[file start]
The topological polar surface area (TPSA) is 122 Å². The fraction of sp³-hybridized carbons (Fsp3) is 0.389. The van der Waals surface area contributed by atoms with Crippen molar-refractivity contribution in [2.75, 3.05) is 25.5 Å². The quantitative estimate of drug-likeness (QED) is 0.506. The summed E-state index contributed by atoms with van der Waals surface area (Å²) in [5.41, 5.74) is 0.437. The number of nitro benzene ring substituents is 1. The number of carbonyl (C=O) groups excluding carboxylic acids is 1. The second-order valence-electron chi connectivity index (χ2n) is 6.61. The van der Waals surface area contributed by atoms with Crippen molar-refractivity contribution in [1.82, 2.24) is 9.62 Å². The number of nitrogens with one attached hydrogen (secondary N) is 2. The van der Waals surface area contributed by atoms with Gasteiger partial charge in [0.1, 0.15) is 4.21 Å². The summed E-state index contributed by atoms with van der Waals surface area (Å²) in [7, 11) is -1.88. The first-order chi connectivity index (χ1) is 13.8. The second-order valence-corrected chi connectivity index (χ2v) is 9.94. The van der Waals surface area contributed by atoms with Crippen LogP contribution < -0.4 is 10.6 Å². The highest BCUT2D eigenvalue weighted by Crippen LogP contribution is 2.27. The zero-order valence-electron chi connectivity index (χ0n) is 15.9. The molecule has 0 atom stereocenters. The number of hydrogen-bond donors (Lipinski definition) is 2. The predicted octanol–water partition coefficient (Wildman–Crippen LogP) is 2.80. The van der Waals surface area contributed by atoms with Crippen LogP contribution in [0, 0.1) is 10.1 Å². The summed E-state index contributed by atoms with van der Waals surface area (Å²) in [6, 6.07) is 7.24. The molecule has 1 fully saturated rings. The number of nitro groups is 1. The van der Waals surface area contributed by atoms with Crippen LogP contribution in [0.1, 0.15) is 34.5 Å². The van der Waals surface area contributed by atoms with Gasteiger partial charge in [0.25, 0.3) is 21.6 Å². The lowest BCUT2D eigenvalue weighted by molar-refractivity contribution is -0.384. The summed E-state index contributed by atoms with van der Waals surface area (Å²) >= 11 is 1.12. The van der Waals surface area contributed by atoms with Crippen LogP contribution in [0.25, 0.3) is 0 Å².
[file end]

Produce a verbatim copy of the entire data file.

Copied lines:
The topological polar surface area (TPSA) is 122 Å². The fraction of sp³-hybridized carbons (Fsp3) is 0.389. The van der Waals surface area contributed by atoms with Crippen molar-refractivity contribution in [2.75, 3.05) is 25.5 Å². The quantitative estimate of drug-likeness (QED) is 0.506. The summed E-state index contributed by atoms with van der Waals surface area (Å²) in [5.41, 5.74) is 0.437. The number of nitro benzene ring substituents is 1. The number of carbonyl (C=O) groups excluding carboxylic acids is 1. The second-order valence-electron chi connectivity index (χ2n) is 6.61. The van der Waals surface area contributed by atoms with Crippen molar-refractivity contribution in [1.82, 2.24) is 9.62 Å². The number of nitrogens with one attached hydrogen (secondary N) is 2. The van der Waals surface area contributed by atoms with Gasteiger partial charge in [0.1, 0.15) is 4.21 Å². The summed E-state index contributed by atoms with van der Waals surface area (Å²) in [7, 11) is -1.88. The first-order chi connectivity index (χ1) is 13.8. The second-order valence-corrected chi connectivity index (χ2v) is 9.94. The van der Waals surface area contributed by atoms with Crippen LogP contribution < -0.4 is 10.6 Å². The highest BCUT2D eigenvalue weighted by Crippen LogP contribution is 2.27. The zero-order valence-electron chi connectivity index (χ0n) is 15.9. The molecule has 0 atom stereocenters. The number of hydrogen-bond donors (Lipinski definition) is 2. The predicted octanol–water partition coefficient (Wildman–Crippen LogP) is 2.80. The van der Waals surface area contributed by atoms with Crippen LogP contribution in [0, 0.1) is 10.1 Å². The summed E-state index contributed by atoms with van der Waals surface area (Å²) in [6, 6.07) is 7.24. The molecule has 1 fully saturated rings. The number of nitro groups is 1. The van der Waals surface area contributed by atoms with Crippen LogP contribution in [0.1, 0.15) is 34.5 Å². The van der Waals surface area contributed by atoms with Gasteiger partial charge in [0.25, 0.3) is 21.6 Å². The lowest BCUT2D eigenvalue weighted by molar-refractivity contribution is -0.384. The summed E-state index contributed by atoms with van der Waals surface area (Å²) >= 11 is 1.12. The van der Waals surface area contributed by atoms with Crippen LogP contribution in [0.25, 0.3) is 0 Å².